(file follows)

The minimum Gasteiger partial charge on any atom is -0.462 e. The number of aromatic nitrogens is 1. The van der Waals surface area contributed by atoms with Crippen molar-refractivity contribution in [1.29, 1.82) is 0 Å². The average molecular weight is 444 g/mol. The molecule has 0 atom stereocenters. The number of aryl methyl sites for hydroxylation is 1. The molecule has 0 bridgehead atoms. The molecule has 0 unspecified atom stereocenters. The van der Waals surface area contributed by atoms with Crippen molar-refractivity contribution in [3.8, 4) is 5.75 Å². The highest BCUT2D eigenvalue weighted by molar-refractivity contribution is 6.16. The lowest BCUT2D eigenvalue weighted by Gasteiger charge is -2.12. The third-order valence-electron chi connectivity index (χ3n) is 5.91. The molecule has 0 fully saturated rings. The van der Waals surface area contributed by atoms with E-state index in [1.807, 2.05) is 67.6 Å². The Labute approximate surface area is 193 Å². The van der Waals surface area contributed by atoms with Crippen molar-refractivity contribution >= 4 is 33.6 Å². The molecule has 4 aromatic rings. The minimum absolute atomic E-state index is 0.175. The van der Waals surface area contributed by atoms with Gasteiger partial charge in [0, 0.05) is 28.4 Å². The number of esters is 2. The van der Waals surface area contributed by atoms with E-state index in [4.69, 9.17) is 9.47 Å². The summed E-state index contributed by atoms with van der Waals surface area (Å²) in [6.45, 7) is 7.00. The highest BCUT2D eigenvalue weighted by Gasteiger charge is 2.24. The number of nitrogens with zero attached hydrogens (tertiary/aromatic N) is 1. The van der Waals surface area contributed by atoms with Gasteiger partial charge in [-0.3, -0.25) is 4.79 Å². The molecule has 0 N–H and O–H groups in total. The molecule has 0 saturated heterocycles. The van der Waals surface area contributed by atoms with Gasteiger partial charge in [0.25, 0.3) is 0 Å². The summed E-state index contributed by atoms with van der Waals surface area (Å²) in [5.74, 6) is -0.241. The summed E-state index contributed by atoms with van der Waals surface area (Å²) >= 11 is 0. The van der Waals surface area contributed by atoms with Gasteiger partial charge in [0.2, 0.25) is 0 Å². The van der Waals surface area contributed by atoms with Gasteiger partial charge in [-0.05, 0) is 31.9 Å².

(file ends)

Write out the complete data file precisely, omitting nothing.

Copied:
The minimum Gasteiger partial charge on any atom is -0.462 e. The number of aromatic nitrogens is 1. The van der Waals surface area contributed by atoms with Crippen molar-refractivity contribution in [1.29, 1.82) is 0 Å². The average molecular weight is 444 g/mol. The molecule has 0 atom stereocenters. The number of aryl methyl sites for hydroxylation is 1. The molecule has 0 bridgehead atoms. The molecule has 0 unspecified atom stereocenters. The van der Waals surface area contributed by atoms with Crippen molar-refractivity contribution in [3.8, 4) is 5.75 Å². The highest BCUT2D eigenvalue weighted by molar-refractivity contribution is 6.16. The lowest BCUT2D eigenvalue weighted by Gasteiger charge is -2.12. The third-order valence-electron chi connectivity index (χ3n) is 5.91. The molecule has 0 fully saturated rings. The van der Waals surface area contributed by atoms with E-state index in [1.807, 2.05) is 67.6 Å². The Labute approximate surface area is 193 Å². The van der Waals surface area contributed by atoms with Crippen molar-refractivity contribution >= 4 is 33.6 Å². The molecule has 4 aromatic rings. The minimum absolute atomic E-state index is 0.175. The van der Waals surface area contributed by atoms with Gasteiger partial charge in [0, 0.05) is 28.4 Å². The number of esters is 2. The van der Waals surface area contributed by atoms with E-state index in [4.69, 9.17) is 9.47 Å². The summed E-state index contributed by atoms with van der Waals surface area (Å²) in [6.45, 7) is 7.00. The highest BCUT2D eigenvalue weighted by Gasteiger charge is 2.24. The number of nitrogens with zero attached hydrogens (tertiary/aromatic N) is 1. The van der Waals surface area contributed by atoms with Gasteiger partial charge in [-0.3, -0.25) is 4.79 Å². The molecule has 0 N–H and O–H groups in total. The molecule has 0 saturated heterocycles. The van der Waals surface area contributed by atoms with Gasteiger partial charge in [0.25, 0.3) is 0 Å². The summed E-state index contributed by atoms with van der Waals surface area (Å²) in [5.74, 6) is -0.241. The summed E-state index contributed by atoms with van der Waals surface area (Å²) >= 11 is 0. The van der Waals surface area contributed by atoms with Gasteiger partial charge in [0.2, 0.25) is 0 Å². The van der Waals surface area contributed by atoms with Gasteiger partial charge in [-0.05, 0) is 31.9 Å².